My Body Came Back to Life
by Linghong

Before I found OM, I always felt a hunger. I grew up in China, in a culture where children were supposed to follow instructions—but not express their emotions or desires. Stay in school, be a good girl, study at an academy, and then go to university if your family can afford it. That was my life—to follow a schedule and be a responsible person. I didn’t feel that I could express anger or depression. Exploring sexuality was even more taboo.

I was one of four children, and all six of us lived in a place with one and a half rooms. We had a big bed where the four of us kids slept together. It was fun, actually, and I didn't feel like I was missing anything, because everyone around us was in the same situation. We ate meat once a month and otherwise, just had foods like cabbage and potatoes. We had no toilet. In the morning, we had to pee in a bucket and then carry that bucket to the public toilet, which was really just a big hole in the ground. 

We were trained very well in the art of survival. But I was lucky that my parents worked very hard so that my siblings and I could go to the university. I studied international trade, which was also lucky—because after I graduated, China opened up to the markets of the world. First, I worked for government-owned businesses. When China began allowing private companies, I started my own trade business. 

Through my work, I met the man who became my husband, an American. I immigrated to America at age 35 when we married, but after five years, our relationship wasn’t going well. After we divorced, I started looking for a partner on dating apps. I tried hard to meet people, but the relationships never went anywhere—because I had trouble being who I was. I couldn’t express myself without feeling shame. 

I discovered Orgasmic Meditation at a Tony Robbins event, where they had an OM demonstration. The event made a big impression on me, because I realized that I had many layers of protection around myself that were keeping me stuck. This was due to a feeling of scarcity that was deep in my roots. Because of the way I had grown up, I felt like I had to fight to get what I wanted, even in my relationships. It was time to peel off the layers of protection around me.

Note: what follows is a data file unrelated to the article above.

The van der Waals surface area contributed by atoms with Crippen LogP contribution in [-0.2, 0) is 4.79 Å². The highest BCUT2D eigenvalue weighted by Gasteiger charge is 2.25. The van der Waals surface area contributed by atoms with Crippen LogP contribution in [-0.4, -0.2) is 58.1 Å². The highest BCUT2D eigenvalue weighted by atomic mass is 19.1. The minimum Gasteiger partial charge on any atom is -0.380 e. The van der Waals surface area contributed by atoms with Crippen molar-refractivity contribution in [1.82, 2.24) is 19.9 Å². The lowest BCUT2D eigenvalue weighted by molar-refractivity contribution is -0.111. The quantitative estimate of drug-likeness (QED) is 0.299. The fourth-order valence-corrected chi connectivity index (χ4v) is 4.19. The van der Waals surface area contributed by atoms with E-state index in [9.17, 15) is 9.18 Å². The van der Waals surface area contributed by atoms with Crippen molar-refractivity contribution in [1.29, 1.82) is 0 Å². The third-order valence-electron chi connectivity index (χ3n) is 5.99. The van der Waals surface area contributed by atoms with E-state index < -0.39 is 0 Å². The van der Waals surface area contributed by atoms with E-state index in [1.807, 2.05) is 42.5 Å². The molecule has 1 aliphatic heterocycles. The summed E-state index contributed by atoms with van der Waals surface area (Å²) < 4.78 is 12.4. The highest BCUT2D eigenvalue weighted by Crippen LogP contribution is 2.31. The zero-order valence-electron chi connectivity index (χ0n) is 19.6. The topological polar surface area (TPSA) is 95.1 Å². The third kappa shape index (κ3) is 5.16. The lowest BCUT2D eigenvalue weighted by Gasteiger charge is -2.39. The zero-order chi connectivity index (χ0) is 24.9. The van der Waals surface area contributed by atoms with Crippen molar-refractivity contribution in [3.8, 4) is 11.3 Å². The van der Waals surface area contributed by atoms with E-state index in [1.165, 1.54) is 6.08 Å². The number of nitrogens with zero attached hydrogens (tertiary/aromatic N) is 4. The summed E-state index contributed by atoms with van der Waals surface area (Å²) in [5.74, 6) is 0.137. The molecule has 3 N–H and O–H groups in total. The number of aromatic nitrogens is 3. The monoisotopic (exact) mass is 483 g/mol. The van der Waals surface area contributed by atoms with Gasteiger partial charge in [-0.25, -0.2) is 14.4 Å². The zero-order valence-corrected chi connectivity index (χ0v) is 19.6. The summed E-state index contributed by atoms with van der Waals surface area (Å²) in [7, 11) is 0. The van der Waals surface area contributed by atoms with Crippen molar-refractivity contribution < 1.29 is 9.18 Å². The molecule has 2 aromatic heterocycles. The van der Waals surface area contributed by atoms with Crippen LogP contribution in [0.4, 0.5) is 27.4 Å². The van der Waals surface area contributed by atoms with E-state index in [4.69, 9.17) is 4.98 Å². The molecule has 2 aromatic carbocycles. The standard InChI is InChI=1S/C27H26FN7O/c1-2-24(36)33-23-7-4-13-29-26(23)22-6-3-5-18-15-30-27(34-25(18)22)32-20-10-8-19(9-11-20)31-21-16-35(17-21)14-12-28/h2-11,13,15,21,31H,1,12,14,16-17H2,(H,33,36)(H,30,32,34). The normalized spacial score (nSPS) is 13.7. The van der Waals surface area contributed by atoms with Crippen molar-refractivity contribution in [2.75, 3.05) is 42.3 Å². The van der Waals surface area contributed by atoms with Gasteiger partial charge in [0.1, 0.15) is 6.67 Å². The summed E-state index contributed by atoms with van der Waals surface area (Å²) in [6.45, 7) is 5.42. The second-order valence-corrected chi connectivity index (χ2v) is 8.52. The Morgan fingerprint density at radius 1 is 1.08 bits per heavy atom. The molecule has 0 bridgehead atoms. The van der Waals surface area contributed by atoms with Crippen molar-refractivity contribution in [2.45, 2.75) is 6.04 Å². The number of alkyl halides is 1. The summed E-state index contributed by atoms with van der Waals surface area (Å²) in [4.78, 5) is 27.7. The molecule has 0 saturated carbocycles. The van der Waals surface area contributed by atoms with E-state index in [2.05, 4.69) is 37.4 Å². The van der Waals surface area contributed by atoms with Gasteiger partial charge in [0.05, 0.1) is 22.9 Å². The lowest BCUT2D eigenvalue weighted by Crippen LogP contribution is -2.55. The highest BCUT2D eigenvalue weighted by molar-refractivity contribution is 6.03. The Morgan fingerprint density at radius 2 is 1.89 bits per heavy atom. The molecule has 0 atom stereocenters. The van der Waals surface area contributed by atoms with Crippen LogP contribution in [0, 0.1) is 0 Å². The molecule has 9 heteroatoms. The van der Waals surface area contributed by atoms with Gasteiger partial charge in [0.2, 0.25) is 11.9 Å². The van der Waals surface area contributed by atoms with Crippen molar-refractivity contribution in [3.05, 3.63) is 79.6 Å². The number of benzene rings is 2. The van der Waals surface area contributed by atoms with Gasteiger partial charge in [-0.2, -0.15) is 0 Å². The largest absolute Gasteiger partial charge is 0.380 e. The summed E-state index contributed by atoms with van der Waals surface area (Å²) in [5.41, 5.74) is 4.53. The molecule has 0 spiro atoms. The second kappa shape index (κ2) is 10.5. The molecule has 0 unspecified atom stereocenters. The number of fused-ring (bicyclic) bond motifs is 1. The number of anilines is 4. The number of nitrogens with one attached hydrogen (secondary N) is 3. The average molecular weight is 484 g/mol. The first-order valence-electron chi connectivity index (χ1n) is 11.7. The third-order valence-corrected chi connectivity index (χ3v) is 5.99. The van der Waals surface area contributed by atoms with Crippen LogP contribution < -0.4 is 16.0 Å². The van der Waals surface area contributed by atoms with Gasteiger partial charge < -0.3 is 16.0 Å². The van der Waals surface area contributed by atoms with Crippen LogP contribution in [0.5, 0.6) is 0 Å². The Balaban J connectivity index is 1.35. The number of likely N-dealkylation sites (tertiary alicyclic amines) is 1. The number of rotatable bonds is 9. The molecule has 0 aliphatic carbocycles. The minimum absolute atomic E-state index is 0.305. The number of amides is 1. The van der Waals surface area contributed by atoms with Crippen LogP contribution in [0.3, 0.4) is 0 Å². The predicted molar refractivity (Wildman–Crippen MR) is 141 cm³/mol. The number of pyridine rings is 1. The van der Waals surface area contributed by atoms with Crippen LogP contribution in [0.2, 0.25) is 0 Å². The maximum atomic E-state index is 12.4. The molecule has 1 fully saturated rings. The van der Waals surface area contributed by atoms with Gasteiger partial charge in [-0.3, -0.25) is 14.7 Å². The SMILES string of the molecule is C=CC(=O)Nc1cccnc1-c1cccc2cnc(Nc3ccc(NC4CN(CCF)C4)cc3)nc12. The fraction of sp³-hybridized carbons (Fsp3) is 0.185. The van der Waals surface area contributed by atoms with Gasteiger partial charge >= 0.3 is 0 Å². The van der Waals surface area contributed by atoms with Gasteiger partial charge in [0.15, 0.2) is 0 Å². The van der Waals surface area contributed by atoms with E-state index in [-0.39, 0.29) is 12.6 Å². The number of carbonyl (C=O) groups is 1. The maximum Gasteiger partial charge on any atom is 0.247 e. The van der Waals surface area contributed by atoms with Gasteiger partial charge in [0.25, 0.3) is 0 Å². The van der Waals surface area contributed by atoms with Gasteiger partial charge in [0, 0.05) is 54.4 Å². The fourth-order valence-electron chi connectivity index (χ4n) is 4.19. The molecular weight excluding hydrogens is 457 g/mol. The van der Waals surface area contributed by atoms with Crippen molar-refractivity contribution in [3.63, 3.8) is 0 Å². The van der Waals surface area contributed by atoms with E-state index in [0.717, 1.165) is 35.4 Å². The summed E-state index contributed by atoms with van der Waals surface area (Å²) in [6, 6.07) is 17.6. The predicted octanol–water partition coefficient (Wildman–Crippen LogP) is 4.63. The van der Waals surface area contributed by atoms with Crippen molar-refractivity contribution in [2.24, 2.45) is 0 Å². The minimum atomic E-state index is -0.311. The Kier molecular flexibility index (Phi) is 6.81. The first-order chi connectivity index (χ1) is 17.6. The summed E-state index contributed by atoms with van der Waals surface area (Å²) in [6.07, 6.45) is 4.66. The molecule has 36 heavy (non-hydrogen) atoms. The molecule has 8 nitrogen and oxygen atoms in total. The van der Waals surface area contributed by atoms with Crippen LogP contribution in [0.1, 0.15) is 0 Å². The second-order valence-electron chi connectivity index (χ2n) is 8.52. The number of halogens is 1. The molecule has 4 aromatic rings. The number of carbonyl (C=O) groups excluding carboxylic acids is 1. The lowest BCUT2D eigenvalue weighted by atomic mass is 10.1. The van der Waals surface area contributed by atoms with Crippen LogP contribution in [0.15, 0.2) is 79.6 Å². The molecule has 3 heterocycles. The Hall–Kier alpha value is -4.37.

When I OMed for the first time, I was frightened. But what made me feel safe enough to pull my pants down was the container of OM. It was just 15 minutes, with clear boundaries. It was also a practice—and I could relate to that because of my culture. We were trained to be soldiers, and to be successful, we had to practice. 

If you had told me it was all about pleasure, I might not have done it. I would have felt guilty. But there was an element of discipline and also a devotional aspect to OM that felt safe to me. It’s a meditation. It might bring up very high levels of sensation, but you are still in the meditation, and you are in it with others.

Early on in my journey with OM, I had to grasp the concept of having no attachment. I would think, Do I need to connect with this person, the stroker, after we OM? I’d even have crazy thoughts like, Should I marry him? But with more practice, that kind of thinking went away. Now, non-attachment is one of the most enjoyable parts of the practice for me. When negative emotions come up in daily life, I can stay with them and feel them and say where they come from.

Through the practice of giving adjustments to my partner who is stroking me, OM teaches me to be in the moment, and also to be discerning. Most of all, it teaches me to express what I want, and this has created a huge shift in me. 

Now, I have a much better relationship with my parents because I can express my emotions. Before, I couldn’t express my anger, frustration, or resentment. I am more open to showing them my true, authentic myself—and they have accepted that. I feel more connected as well with my siblings and friends. 

I feel at peace with my body, my hungers and desires, and I am much more confident because of OM. Back when I lived in China, I didn’t know how to approach men that I liked. Instead of approaching someone, I would make a circle around them and torture myself about it. Now, I can approach people and just enjoy the connection. My body is alive again.